If you answered "yes" to five or more of these questions, you may be suffering from depression. Depression often results from persistent stress, the breakup of an important relationship, feeling out of control, or other situational factors that affect us biologically and emotionally. It is also possible to become depressed without experiencing any environmental stressor.
Not everyone who is depressed or manic experiences every symptom. Some people experience a few symptoms, some many. Also, severity of symptoms varies with individuals.
The cause of depression is thought to be related to at least three factors: genetics, biochemistry and life events. Although the exact role played by these factors is not yet fully understood, substantial progress has been made in treating the symptoms and offering hope for at least 80% of those with a depressive disorder (National Mental Health Association).
Some types of depression run in families, indicating that a biological vulnerability can be inherited. This seems especially to be the case with bipolar disorders. Studies of families, in which members of each generation develop bipolar disorder, found that those with the illness have a somewhat different genetic makeup than those who do not get ill. The specific genes, while not necessarily the cause of the illness, may serve as an indication of a genetic abnormality that causes the illness. For this reason, genes are called “genetic markers.”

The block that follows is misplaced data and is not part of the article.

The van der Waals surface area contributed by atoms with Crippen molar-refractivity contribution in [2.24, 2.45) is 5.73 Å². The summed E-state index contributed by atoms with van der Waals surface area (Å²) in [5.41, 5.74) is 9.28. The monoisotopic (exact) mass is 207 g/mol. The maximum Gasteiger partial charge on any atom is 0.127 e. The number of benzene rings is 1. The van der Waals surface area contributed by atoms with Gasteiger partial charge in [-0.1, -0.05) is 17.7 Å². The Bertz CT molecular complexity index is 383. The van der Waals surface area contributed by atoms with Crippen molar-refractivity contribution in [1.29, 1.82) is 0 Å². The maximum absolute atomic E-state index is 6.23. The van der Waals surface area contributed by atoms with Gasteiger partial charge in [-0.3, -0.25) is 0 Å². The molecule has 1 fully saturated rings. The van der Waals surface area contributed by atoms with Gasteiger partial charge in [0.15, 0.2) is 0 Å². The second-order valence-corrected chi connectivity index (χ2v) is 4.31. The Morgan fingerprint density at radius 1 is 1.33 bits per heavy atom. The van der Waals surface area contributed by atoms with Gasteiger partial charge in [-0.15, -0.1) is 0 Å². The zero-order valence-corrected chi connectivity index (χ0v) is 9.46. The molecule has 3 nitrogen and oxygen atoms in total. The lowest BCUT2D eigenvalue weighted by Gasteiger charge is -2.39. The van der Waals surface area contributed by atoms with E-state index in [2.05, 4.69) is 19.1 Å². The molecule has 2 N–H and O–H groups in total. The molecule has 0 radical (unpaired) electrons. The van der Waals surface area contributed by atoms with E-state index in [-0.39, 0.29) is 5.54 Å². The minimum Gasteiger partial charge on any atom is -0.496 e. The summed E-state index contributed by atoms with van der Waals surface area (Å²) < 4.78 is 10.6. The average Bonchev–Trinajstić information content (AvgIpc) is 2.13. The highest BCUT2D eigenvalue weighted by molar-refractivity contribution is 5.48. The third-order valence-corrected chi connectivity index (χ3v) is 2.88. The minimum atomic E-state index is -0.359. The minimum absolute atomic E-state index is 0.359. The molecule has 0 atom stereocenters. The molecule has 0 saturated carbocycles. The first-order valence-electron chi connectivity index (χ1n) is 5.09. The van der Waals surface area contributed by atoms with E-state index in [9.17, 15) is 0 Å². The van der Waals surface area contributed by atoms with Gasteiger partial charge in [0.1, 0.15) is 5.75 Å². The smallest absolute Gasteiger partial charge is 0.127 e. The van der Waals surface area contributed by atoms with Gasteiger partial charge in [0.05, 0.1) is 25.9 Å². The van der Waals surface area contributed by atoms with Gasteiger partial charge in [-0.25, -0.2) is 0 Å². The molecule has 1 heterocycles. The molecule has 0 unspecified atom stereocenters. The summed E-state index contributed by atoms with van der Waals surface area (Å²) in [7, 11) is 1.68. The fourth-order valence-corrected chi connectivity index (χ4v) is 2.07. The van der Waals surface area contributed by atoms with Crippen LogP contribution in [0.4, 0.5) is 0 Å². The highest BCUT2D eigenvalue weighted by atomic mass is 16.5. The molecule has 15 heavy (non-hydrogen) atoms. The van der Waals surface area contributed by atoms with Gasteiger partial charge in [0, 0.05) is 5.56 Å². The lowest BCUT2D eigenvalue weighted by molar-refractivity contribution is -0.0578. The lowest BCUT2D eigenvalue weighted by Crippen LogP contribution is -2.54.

Identical twin studies demonstrate that if one twin has depression there is a 70% likelihood the other will one also be affected. Among non-identical twins, however, the risk decreases to about 25%. Since identical twins have all their genes in common and non-identical twins have only half their genes in common (as in siblings), the rates attest to genetic involvement—use non-identical twins to rule out similarity in environment.
However, the reverse is not true: Not everybody with the genetic makeup that causes vulnerability to bipolar disorder has the illness. Apparently additional factors, possibly a stressful environment, are involved in its onset. Major depression also seems to occur, generation after generation, in some families. However, it can also occur in people who have no family history of depression. Whether inherited or not, major depressive disorder is often associated with having too little or too much of certain brain neurochemicals.